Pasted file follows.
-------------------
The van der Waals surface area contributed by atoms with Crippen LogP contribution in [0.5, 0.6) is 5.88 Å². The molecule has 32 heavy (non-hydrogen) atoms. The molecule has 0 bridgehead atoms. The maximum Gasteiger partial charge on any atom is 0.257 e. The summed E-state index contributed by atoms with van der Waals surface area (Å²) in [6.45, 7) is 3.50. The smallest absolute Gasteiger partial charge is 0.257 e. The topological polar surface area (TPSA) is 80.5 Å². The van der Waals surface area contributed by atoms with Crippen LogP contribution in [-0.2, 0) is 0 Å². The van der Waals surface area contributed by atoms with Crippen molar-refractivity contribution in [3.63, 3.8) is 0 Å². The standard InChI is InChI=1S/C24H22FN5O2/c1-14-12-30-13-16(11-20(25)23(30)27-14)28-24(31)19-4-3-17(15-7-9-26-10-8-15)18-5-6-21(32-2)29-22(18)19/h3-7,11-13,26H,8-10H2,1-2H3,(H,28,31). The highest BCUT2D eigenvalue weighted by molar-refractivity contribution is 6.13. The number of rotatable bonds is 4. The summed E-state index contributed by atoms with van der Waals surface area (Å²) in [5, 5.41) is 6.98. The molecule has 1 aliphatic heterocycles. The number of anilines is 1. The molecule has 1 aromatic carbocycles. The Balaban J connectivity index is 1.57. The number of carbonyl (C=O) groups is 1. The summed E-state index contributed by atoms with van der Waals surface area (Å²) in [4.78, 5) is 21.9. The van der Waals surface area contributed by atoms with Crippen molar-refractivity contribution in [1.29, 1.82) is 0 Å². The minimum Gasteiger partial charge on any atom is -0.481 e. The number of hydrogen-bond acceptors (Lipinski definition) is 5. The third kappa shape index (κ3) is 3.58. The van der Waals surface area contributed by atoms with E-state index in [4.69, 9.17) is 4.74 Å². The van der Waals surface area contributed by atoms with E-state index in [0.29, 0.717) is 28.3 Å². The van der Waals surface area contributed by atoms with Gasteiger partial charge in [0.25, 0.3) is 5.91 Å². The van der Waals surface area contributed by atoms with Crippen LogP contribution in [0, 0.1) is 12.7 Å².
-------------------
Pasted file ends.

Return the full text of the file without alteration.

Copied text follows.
The van der Waals surface area contributed by atoms with Crippen LogP contribution in [0.5, 0.6) is 5.88 Å². The molecule has 32 heavy (non-hydrogen) atoms. The molecule has 0 bridgehead atoms. The maximum Gasteiger partial charge on any atom is 0.257 e. The summed E-state index contributed by atoms with van der Waals surface area (Å²) in [6.45, 7) is 3.50. The smallest absolute Gasteiger partial charge is 0.257 e. The topological polar surface area (TPSA) is 80.5 Å². The van der Waals surface area contributed by atoms with Crippen LogP contribution in [-0.2, 0) is 0 Å². The van der Waals surface area contributed by atoms with Crippen molar-refractivity contribution in [3.63, 3.8) is 0 Å². The standard InChI is InChI=1S/C24H22FN5O2/c1-14-12-30-13-16(11-20(25)23(30)27-14)28-24(31)19-4-3-17(15-7-9-26-10-8-15)18-5-6-21(32-2)29-22(18)19/h3-7,11-13,26H,8-10H2,1-2H3,(H,28,31). The highest BCUT2D eigenvalue weighted by molar-refractivity contribution is 6.13. The number of rotatable bonds is 4. The summed E-state index contributed by atoms with van der Waals surface area (Å²) in [5, 5.41) is 6.98. The molecule has 1 aliphatic heterocycles. The number of anilines is 1. The molecule has 1 aromatic carbocycles. The Balaban J connectivity index is 1.57. The number of carbonyl (C=O) groups is 1. The summed E-state index contributed by atoms with van der Waals surface area (Å²) in [4.78, 5) is 21.9. The van der Waals surface area contributed by atoms with Crippen molar-refractivity contribution in [1.29, 1.82) is 0 Å². The minimum Gasteiger partial charge on any atom is -0.481 e. The number of hydrogen-bond acceptors (Lipinski definition) is 5. The third kappa shape index (κ3) is 3.58. The van der Waals surface area contributed by atoms with E-state index in [4.69, 9.17) is 4.74 Å². The van der Waals surface area contributed by atoms with E-state index in [0.29, 0.717) is 28.3 Å². The van der Waals surface area contributed by atoms with Gasteiger partial charge in [0.25, 0.3) is 5.91 Å². The van der Waals surface area contributed by atoms with Crippen LogP contribution in [0, 0.1) is 12.7 Å².